1. That’s a great point, and I hadn’t really thought of it outright before. My first, never-to-see-the-light-of-day novel has a love triangle, and while I considered what the two men would think about each other, I never really had them interact too terribly much. I’ll have to keep that angle in mind when I rewrite that book from scratch.

  2. I do think it is the drama and the natural fascination with human relationships that keeps us flipping pages on a good love triangle. That said, I think there can be a lot of drama in a relationship where the coming together is easy. When the lovers get to have each other, the author can do all kinds of mean nasty things to them, like having one be abducted or having the constant worry of harm befalling one or the other. No matter how you approach it, you can keep people reading with a good relationship set.

    1. That’s very true. In one of my favorite romances, Diana Gabaldon’s Outlander series, the two main lovers come together in the first book. But there are lots, and lots, and LOTS of obstacles. They’re even compelling as a middle-aged married couple. I think when it’s done well, there’s as much drama in a standing relationship as in a new one–you’re totally right.

      1. oooh, will have to read those! I picked the first up at World Fantasy last year and it’s sitting on my shelf! I’ll have to contain myself to not go pick it up right now!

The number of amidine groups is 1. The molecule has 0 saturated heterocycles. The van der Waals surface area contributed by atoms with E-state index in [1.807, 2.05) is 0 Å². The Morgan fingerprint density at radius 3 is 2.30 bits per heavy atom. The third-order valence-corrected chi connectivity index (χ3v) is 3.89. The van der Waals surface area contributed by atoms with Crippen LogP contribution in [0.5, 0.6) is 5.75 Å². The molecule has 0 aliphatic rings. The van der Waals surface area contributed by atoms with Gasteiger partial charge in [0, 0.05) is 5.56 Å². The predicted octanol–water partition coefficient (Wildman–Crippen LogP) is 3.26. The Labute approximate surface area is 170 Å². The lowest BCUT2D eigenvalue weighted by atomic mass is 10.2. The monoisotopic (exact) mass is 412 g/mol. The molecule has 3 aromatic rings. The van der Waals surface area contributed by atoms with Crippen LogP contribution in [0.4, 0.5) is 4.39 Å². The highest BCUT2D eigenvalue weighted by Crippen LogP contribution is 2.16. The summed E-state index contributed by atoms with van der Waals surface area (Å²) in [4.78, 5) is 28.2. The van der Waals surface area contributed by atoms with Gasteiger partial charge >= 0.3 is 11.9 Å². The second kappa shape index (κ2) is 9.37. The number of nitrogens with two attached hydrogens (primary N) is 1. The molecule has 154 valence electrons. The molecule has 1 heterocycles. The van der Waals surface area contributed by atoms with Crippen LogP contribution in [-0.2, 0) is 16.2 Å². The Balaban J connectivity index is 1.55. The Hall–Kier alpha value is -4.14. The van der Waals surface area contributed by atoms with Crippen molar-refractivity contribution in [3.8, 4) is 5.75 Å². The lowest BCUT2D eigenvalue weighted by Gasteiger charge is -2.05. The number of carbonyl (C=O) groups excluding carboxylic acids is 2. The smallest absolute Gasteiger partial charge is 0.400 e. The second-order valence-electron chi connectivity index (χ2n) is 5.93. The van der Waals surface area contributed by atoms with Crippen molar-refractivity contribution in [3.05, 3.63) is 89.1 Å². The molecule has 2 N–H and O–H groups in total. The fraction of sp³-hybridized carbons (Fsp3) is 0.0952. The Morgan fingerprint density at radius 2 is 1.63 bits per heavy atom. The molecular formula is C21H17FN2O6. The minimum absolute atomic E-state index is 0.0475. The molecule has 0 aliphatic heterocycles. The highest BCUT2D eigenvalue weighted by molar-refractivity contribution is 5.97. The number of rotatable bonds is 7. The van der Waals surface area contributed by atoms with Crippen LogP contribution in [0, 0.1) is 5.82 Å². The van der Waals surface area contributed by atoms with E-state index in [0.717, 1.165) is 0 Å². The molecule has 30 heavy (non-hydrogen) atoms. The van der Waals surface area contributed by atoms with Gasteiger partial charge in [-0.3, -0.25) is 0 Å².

3. Okay, let me just say that I LOVED Soulless! And then I’ll warn you that she does mess with the perfect couple just a trifle in upcoming books, but still they’re all a lot of fun. And yeah, after reading so many tortured triangles it is sort of refreshing to see two people who like each other, then love each other, without all the attendant angst & drama. The first Jane True book (Tempest Rising) was like that, and if you haven’t read Nicole Peeler’s series, you should add it to your list. I like Soulless & Tempest Rising because of the realistic look at how relationships develop. That said, I agree with tmso in the comment above, that it’s the unreality of a triangle that makes it intriguing.
    Thanks for the post!

  4. I tend to be more inspired by great love stories that are NOT triangles, but which nonetheless have huge obstacles to triumph over. Right now I’m thinking Phedre and Joscelin from Jacqueline Carey’s Kushiel’s Dart series.

      1. It’s not as good. *sigh*

        She’s written another series now, too, and none of them top the Phedre books.

      2. me too, Emmie. I’ve read two of the Imriel ones, and though they’re fabulous and a similar style, for me they don’t quite reach the heights of Phedre and Joscelin (to be fair, not much ever will in my eyes!)

    1. YES, that’s a great example, and one I didn’t think of! There’s a strange dynamic to that one because of Phedre’s, erm, clients, but that couple sticks together in spite of what amounts to a fairly basic relationship difference. Thanks for pointing them out!

  5. It’s all about struggling to achieve the end result–the hero’s journey. Love that comes too easily is no fun–we want angst, tears, anger, revenge–we want to feel.

    1. YES. Well-put. That’s what it boils down to, isn’t it? We want to feel, and feel a lot, and things we wouldn’t normally feel in our own lives. And a fulfilled love story SHOULD complete the character arc.